White people seem to bounce erratically between two equally problematic ways of engaging with race:
1. Doing Something Problematic and Refusing to Take Correction From People of Color Who Call You On It
But all too often, liberal, progressive white "allies" will do the same thing. I believe in racial equality, but I think this is taking it a little too far, we say as soon as we're criticized. (Has anti-racism gone too far now that it specifically calls me out???) I can't be a racist, I have "intersectional feminist" in my Twitter bio, we say as we ignore the needs of women of color. I even donated to Black Lives Matter/have a "Coexist" bumper sticker on my car/attended a Muslim ban protest.
Guess what, white liberal? You — yes, you — will do something racist. You will be out there, trying your best to be a good ally, and you will eff. things. up. It's going to happen. And if you're lucky, some person of color will call you on it. They'll take time out of their lives and their struggle to offer you some free advice on how to be a better, less racist person.
And all too often, you'll toss that advice right in the trash and whitewash the entire cause you think you're supporting.
My American Heritage professor used this clip to illustrate the following point: no matter how good your intentions are, intentions are not outcomes. And outcomes, not intentions, are what harm people of color.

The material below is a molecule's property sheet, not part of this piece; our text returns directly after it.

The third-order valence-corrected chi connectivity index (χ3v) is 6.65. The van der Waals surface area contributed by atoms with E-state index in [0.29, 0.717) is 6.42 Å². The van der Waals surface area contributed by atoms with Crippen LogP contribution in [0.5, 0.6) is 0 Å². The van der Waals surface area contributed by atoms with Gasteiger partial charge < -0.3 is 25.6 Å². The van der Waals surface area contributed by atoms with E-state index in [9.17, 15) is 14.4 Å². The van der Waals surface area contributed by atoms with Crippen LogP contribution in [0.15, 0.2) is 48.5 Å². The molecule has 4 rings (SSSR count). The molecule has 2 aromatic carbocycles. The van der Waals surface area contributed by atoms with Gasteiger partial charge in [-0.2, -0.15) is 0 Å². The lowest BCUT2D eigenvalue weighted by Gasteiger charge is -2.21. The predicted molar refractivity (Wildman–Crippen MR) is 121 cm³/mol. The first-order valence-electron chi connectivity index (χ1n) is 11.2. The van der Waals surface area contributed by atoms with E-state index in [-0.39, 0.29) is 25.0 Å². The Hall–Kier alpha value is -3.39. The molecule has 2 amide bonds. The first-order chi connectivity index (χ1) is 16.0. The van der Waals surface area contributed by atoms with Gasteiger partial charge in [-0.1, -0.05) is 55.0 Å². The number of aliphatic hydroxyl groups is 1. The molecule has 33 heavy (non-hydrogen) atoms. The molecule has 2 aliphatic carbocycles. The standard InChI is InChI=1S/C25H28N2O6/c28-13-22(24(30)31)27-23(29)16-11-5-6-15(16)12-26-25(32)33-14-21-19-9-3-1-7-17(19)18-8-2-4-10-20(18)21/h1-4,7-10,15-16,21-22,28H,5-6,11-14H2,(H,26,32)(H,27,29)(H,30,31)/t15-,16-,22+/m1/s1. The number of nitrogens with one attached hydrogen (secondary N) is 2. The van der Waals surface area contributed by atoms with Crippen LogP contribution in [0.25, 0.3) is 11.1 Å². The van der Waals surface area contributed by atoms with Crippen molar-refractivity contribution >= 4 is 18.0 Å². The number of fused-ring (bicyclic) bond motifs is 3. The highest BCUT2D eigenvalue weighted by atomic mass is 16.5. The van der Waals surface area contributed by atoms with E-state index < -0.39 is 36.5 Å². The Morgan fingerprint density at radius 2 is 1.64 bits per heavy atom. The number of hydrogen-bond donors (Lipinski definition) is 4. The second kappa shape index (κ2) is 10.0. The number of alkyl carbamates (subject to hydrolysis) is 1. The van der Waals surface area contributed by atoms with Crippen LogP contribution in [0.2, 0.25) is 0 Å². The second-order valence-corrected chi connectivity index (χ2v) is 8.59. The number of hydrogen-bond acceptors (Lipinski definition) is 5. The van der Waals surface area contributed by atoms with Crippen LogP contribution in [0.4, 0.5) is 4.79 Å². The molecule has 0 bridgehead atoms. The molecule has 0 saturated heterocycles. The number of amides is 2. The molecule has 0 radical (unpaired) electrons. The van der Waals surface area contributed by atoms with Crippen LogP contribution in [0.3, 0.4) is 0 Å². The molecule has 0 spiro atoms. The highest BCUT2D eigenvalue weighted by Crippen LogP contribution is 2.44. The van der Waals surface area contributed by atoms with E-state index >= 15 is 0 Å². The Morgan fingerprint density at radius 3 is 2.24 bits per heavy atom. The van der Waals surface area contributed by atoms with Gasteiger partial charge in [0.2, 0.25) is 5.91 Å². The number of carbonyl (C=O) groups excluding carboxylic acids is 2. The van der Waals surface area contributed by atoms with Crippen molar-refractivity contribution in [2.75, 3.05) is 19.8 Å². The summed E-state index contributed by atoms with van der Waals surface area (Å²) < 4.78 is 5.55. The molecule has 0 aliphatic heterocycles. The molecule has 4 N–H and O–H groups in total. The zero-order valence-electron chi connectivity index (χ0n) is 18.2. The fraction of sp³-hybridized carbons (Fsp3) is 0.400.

So no matter how good your intentions are, you are going to screw up and do something racist. I might even be doing it right now; I have good intentions with this blog post, but given Seinfeld's track record on race, it's totally possible that this clip might be problematic and totally tone deaf to share in a post about race and racism. (Please let me know if it is).
And here's the thing: if you ignore people of color when they call you on your shit, at least in this regard, you and Tammison Lohreyn are the same. Both of you are going to continue to do racist things, leading to problematic outcomes that affect people of color, because both of you are too d*ng proud to listen to people of color when they say things. Both of you somehow think your white ass is more qualified to judge what is and isn't racist or problematic than the people you are causing problems for.
So when you get called out, listen, learn, accept it, and move on. Do better.
2. Refusing to Do Anything Unless a Person of Color Holds Your Hand Every Step of the Way and Gives You a Magic Formula to Avoid Screwups In Every Future Interaction With Non-White People Ever
In some ways, this is the antithesis of the first problem. Whereas in the previous situation, you were overly brash and insensitive, now you're so timid and sensitive that you can't make any mistakes because you won't do anything at all.
This is problematic for a couple of reasons. The first, and most obvious, is that refusing to do anything means that you do nothing, which means that you sit back in your white privilege and make people of color do all the work to fix the system you're benefiting from.